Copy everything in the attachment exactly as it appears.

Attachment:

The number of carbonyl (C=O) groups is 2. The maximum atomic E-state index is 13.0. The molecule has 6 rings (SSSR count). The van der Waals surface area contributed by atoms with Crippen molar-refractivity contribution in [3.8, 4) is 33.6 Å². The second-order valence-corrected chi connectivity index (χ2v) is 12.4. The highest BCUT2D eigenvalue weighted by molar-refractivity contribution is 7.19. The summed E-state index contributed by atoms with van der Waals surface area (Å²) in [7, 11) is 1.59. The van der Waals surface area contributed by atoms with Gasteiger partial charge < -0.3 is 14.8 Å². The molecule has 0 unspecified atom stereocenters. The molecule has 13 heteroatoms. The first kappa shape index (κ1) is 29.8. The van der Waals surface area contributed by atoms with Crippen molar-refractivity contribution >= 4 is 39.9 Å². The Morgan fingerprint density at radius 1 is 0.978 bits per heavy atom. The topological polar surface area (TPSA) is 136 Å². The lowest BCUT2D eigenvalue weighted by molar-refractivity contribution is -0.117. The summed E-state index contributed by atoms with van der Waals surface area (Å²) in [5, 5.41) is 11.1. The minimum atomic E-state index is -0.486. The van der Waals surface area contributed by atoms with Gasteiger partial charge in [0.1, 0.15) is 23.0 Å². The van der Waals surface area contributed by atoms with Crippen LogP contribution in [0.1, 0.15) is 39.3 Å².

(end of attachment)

The number of carbonyl (C=O) groups is 2. The maximum atomic E-state index is 13.0. The molecule has 6 rings (SSSR count). The van der Waals surface area contributed by atoms with Crippen molar-refractivity contribution in [3.8, 4) is 33.6 Å². The second-order valence-corrected chi connectivity index (χ2v) is 12.4. The highest BCUT2D eigenvalue weighted by molar-refractivity contribution is 7.19. The summed E-state index contributed by atoms with van der Waals surface area (Å²) in [7, 11) is 1.59. The van der Waals surface area contributed by atoms with Gasteiger partial charge < -0.3 is 14.8 Å². The molecule has 0 unspecified atom stereocenters. The molecule has 13 heteroatoms. The first kappa shape index (κ1) is 29.8. The van der Waals surface area contributed by atoms with Crippen molar-refractivity contribution >= 4 is 39.9 Å². The Morgan fingerprint density at radius 1 is 0.978 bits per heavy atom. The topological polar surface area (TPSA) is 136 Å². The lowest BCUT2D eigenvalue weighted by molar-refractivity contribution is -0.117. The summed E-state index contributed by atoms with van der Waals surface area (Å²) in [5, 5.41) is 11.1. The minimum atomic E-state index is -0.486. The van der Waals surface area contributed by atoms with Gasteiger partial charge in [0.1, 0.15) is 23.0 Å². The van der Waals surface area contributed by atoms with Crippen LogP contribution in [0.1, 0.15) is 39.3 Å².